Progressing stimulus with limited time

  • Creator
  • #4599

    I’m probably getting a reputation for asking dumb questions here eventually but I have to ask to learn I think.

    Anyway, a lot of us have limited time, especially during the weekdays. I try to fit in about 10 hours of stair climbing and hill hiking a week.

    But doing a lot of 2 hour and 3 hour sessions is tricky to fit in to my schedule.

    I was wondering what the thinking is regarding progressing via doing a few shorter sessions during the week, and then 1 big session on the weekend, progressing it to be longer and longer up to maybe 10 hours.

  • Keymaster
    Steve House on #4606

    Don’t worry, there are no stupid questions here, and enabling this sort of back and forth is exactly the reason Uphill Athlete exists.

    This is a very common concern/question. For people with a 5-day-a-week job, which is most people, it can be impossible to do longer duration workouts mid-week.
    Let’s look at a simple, yet typical, weekly training schedule during the beginning phase of the base period (no intensity work yet):

    Monday: Rest
    Tues: Aerobic Capacity #1 (20% of weekly volume)
    Wed: Strength #1
    Thursday: Aerobic Capacity #2 (15% of weekly volume)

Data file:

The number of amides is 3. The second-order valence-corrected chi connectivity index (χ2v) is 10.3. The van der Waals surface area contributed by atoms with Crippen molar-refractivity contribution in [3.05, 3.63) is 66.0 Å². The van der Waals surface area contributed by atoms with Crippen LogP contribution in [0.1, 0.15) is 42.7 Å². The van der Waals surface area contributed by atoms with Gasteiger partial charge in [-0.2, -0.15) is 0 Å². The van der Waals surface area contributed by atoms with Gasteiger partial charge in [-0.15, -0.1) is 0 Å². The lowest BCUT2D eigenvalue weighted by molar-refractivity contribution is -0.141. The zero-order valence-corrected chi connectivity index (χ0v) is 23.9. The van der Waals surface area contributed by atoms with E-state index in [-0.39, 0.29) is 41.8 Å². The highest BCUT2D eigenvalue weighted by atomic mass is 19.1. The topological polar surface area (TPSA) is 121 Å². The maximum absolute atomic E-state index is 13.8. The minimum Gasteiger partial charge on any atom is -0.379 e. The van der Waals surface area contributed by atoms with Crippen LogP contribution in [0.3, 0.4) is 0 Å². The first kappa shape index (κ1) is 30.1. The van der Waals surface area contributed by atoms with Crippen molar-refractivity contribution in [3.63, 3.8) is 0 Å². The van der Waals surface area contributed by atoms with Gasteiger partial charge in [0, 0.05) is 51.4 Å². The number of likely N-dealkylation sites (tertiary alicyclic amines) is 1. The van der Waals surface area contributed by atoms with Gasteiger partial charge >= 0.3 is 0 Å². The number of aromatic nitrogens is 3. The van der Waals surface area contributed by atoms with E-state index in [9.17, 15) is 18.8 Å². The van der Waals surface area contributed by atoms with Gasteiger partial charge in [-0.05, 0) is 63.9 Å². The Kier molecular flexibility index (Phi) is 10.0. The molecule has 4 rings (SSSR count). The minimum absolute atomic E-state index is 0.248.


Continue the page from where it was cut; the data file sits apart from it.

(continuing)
Friday: Aerobic Capacity #3 (15% of weekly volume)
    Saturday: Long Aerobic Capacity: (50% of weekly volume)
    Sunday: Strength #2 and/or skill day (such as climbing)

    So when you get to 10 hours per week, if we take out 2 hours for strength that leaves 8 hours for aerobic capacity. That translates to the following times for aerobic capacity workouts:
    Tues:48 min
    Thurs: 36 min
    Friday: 36 min
    Sat: 4 hours

    So that keeps the schedule less lime-intensive mid-week and puts the long run on a weekend day when it’s easier to get out and get the long workout in. Hope that helps.

    Anonymous on #4672

    Another factor is what types of training density and modulation that you can adapt to. Your response to a given training regime will be very individual. Not only may you have to reshuffle workout prescriptions because of life constraints, you may also have to shuffle because of physiological constraints.

    Our physiology is as unique to us as our fingerprints and needs to be taken into account. Through trial and error (and illness), I’ve found that I don’t respond well to dense programming (a high consistent level of training volume). I respond better to big variations like Steve has described. For example, rather than the 30% one day, 20% another that is prescribed in TftNA, I respond better to one day comprising 50% of weekly volume with other days being much less.

    Here’s a video by Steve Magness where he discusses “what wave are you creating?” at about the 13:30 mark:

    In the video, he describes three athletes that he trains where one does only one key workout per week, another has a lot of variety, and the third needs a lot of density:

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